Zinc supports healthy immune function and enhances immune T-cell activity, which is what fights infections. In a review of seven trials2 ‘The mean common cold duration was 33% shorter for the zinc groups’ but this only applies to studies taking over 25 to 50mg a day, for short term use during a cold. My multi gives 15mg so I want another 10-35mg during a day with cold symptoms.
I recommend half this level (50mg) in zinc lozenges, for short-term use only or supplementing 25mg a day.
Vitamin C works but you have to have a high dose. Even in studies giving 2 grams a day, which is what I take every day, you get shorter colds and less symptom severity. But in two controlled trials found a statistically significant dose–response, for the duration of common cold symptoms, with up to 6–8 g/day of vitamin C. I recommend 1 gram an hour or 2 grams every two hours, at the first onset of a cold.
By taking a vitamin C supplement that also contains zinc and black elderberry you’ll get significant amounts of all three natural remedies if you take an hourly dose until symptoms are gone.
My vitamin C formula – either tablets or powder, gives 3mg of zinc and 50mg of black elderberry extract per 1 gram of vitamin C. So, if you take 10 in a day you’re getting 30mg of zinc and 500mg of black elderberry, which is optimal short-term.
Immune-friendly foods include carrots, beetroot, sweet potatoes, berries (can buy these frozen when they are not in season), garlic and shiitake mushrooms. Eat what you can raw, and lightly steam the rest. Avoid frying anything as this introduces harmful Free radicals are molecules produced when the body breaks down food or by environmental exposure to things like cigarette smoke, pollution and radiation. Free radicals… that increase your toxic load. Herbs and spices contain immune-supporting nutrients – for example, add turmeric to rice; grate ginger into stir fries or on to vegetables or make tea from it. My vitamin C also includes ginger. I juice ginger and make ice cubes so you can pop one in boiling water, add a shot of Blueberry or CherryActive when you fancy a hot drink or if you have a sore throat. Avoid sugar – it can suppress the immune system.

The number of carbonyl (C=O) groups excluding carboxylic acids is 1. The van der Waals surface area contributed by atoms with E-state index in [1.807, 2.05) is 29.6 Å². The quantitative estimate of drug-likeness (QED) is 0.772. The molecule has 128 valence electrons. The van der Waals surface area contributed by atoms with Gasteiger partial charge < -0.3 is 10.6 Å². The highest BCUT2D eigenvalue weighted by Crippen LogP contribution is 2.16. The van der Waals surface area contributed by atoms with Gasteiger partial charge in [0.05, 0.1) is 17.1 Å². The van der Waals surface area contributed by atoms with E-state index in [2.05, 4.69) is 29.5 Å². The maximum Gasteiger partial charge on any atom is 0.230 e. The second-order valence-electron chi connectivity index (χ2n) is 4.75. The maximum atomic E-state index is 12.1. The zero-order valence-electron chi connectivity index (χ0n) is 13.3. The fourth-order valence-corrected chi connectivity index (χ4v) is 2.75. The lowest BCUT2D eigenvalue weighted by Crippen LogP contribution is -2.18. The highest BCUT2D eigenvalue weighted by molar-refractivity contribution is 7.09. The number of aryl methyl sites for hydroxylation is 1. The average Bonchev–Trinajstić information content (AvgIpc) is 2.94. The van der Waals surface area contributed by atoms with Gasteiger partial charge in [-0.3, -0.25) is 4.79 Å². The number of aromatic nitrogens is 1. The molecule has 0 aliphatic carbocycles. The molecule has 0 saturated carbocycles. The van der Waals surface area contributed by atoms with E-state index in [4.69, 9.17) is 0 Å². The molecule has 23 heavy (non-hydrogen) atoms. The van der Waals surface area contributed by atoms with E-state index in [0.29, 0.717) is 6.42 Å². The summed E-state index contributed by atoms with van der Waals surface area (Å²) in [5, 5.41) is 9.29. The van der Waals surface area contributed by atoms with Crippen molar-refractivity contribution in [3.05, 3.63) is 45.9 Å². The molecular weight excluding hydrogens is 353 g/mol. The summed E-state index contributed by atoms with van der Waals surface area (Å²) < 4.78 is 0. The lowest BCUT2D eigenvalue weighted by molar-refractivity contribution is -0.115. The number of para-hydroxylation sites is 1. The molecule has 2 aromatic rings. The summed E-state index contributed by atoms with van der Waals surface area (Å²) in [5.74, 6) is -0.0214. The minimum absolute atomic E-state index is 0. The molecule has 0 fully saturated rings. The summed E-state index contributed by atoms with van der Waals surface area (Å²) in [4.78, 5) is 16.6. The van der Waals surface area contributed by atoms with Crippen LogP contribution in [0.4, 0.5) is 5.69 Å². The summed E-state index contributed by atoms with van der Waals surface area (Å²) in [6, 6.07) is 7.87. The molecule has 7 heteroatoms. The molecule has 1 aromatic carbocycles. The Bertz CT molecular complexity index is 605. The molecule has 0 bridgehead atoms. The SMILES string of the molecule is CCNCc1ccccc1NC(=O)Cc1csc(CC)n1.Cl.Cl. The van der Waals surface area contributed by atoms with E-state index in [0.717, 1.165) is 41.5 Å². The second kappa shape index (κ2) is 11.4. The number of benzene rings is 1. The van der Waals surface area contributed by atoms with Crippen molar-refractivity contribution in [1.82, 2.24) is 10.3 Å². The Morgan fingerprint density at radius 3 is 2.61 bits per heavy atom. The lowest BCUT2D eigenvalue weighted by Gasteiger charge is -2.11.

Further information can be found in my book Boost Your Immune System.
ImmuneC, High Strengh ImmuneC powder and Ketofast are available from HOLFORDirect.
1. Z. Zakay-Rones et al.,‘Inhibition of several strains of influenza virus in vitro and reduction of symptoms by an elderberry extract (Sambucus nigra L.) during an outbreak of influenza B Panama’, Journal of Alternative and Complementary Medicine (1995), vol. 1(4). ; Z. Zakay-Rones et al., ‘Randomized study of the efficacy and safety of oral elderberry extract in the treatment of influenza A and B virus infections’, Journal of International Medical Research (2004), vol. 32(2), pp. 132-140.
2. H Hemila,‘Zinc lozenges and the common cold: a meta-analysis comparing zinc acetate and zinc gluconate’, and the role of zinc dosage JRSM Open 2017 May 2;8(5):2054270417694291. 2017